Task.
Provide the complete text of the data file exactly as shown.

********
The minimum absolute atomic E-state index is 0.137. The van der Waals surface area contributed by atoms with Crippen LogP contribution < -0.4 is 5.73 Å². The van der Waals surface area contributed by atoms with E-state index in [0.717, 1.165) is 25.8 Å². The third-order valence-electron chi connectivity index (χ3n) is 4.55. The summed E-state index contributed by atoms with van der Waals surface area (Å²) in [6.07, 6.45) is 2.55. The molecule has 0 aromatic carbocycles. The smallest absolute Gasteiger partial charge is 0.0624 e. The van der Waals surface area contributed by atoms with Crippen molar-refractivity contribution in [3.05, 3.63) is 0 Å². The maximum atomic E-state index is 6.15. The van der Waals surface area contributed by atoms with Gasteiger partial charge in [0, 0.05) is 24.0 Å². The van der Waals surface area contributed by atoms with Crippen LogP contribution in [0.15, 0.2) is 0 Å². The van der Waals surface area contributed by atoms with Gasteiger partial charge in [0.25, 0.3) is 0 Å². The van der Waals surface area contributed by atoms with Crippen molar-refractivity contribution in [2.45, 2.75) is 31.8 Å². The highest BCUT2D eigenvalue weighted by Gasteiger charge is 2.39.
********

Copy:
The minimum absolute atomic E-state index is 0.137. The van der Waals surface area contributed by atoms with Crippen LogP contribution < -0.4 is 5.73 Å². The van der Waals surface area contributed by atoms with E-state index in [0.717, 1.165) is 25.8 Å². The third-order valence-electron chi connectivity index (χ3n) is 4.55. The summed E-state index contributed by atoms with van der Waals surface area (Å²) in [6.07, 6.45) is 2.55. The molecule has 0 aromatic carbocycles. The smallest absolute Gasteiger partial charge is 0.0624 e. The van der Waals surface area contributed by atoms with Crippen molar-refractivity contribution in [3.05, 3.63) is 0 Å². The maximum atomic E-state index is 6.15. The van der Waals surface area contributed by atoms with Gasteiger partial charge in [0, 0.05) is 24.0 Å². The van der Waals surface area contributed by atoms with Crippen LogP contribution in [0.15, 0.2) is 0 Å². The van der Waals surface area contributed by atoms with Gasteiger partial charge in [0.25, 0.3) is 0 Å². The van der Waals surface area contributed by atoms with Crippen molar-refractivity contribution in [2.45, 2.75) is 31.8 Å². The highest BCUT2D eigenvalue weighted by Gasteiger charge is 2.39.